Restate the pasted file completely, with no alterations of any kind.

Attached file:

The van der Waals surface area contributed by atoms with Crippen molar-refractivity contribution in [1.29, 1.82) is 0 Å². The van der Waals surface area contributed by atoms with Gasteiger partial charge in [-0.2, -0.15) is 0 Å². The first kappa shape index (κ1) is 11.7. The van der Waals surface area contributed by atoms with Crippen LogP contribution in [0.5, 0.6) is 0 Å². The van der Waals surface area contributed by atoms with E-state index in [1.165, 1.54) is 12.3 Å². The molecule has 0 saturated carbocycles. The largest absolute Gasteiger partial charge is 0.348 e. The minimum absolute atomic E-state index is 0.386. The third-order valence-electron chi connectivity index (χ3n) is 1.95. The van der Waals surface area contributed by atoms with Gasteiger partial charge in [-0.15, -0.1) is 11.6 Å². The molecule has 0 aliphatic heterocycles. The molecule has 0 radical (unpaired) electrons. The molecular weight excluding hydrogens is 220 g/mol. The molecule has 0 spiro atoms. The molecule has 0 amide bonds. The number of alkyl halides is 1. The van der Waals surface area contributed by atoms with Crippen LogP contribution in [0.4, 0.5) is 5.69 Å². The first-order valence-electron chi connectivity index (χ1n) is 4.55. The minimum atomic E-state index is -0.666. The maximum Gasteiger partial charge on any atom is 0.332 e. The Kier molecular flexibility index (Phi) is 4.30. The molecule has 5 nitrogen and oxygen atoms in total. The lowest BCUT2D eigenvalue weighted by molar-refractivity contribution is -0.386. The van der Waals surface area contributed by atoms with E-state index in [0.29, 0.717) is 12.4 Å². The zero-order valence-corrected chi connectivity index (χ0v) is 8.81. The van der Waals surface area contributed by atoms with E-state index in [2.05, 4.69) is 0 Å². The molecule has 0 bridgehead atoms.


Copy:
The van der Waals surface area contributed by atoms with Crippen molar-refractivity contribution in [1.29, 1.82) is 0 Å². The van der Waals surface area contributed by atoms with Gasteiger partial charge in [-0.2, -0.15) is 0 Å². The first kappa shape index (κ1) is 11.7. The van der Waals surface area contributed by atoms with Crippen LogP contribution in [0.5, 0.6) is 0 Å². The van der Waals surface area contributed by atoms with E-state index in [1.165, 1.54) is 12.3 Å². The molecule has 0 saturated carbocycles. The largest absolute Gasteiger partial charge is 0.348 e. The minimum absolute atomic E-state index is 0.386. The third-order valence-electron chi connectivity index (χ3n) is 1.95. The van der Waals surface area contributed by atoms with Gasteiger partial charge in [-0.15, -0.1) is 11.6 Å². The molecule has 0 aliphatic heterocycles. The molecule has 0 radical (unpaired) electrons. The molecular weight excluding hydrogens is 220 g/mol. The molecule has 0 spiro atoms. The molecule has 0 amide bonds. The number of alkyl halides is 1. The van der Waals surface area contributed by atoms with Crippen LogP contribution in [0.4, 0.5) is 5.69 Å². The first-order valence-electron chi connectivity index (χ1n) is 4.55. The minimum atomic E-state index is -0.666. The maximum Gasteiger partial charge on any atom is 0.332 e. The Kier molecular flexibility index (Phi) is 4.30. The molecule has 5 nitrogen and oxygen atoms in total. The lowest BCUT2D eigenvalue weighted by molar-refractivity contribution is -0.386. The van der Waals surface area contributed by atoms with E-state index in [0.29, 0.717) is 12.4 Å². The zero-order valence-corrected chi connectivity index (χ0v) is 8.81. The van der Waals surface area contributed by atoms with E-state index in [2.05, 4.69) is 0 Å². The molecule has 0 bridgehead atoms.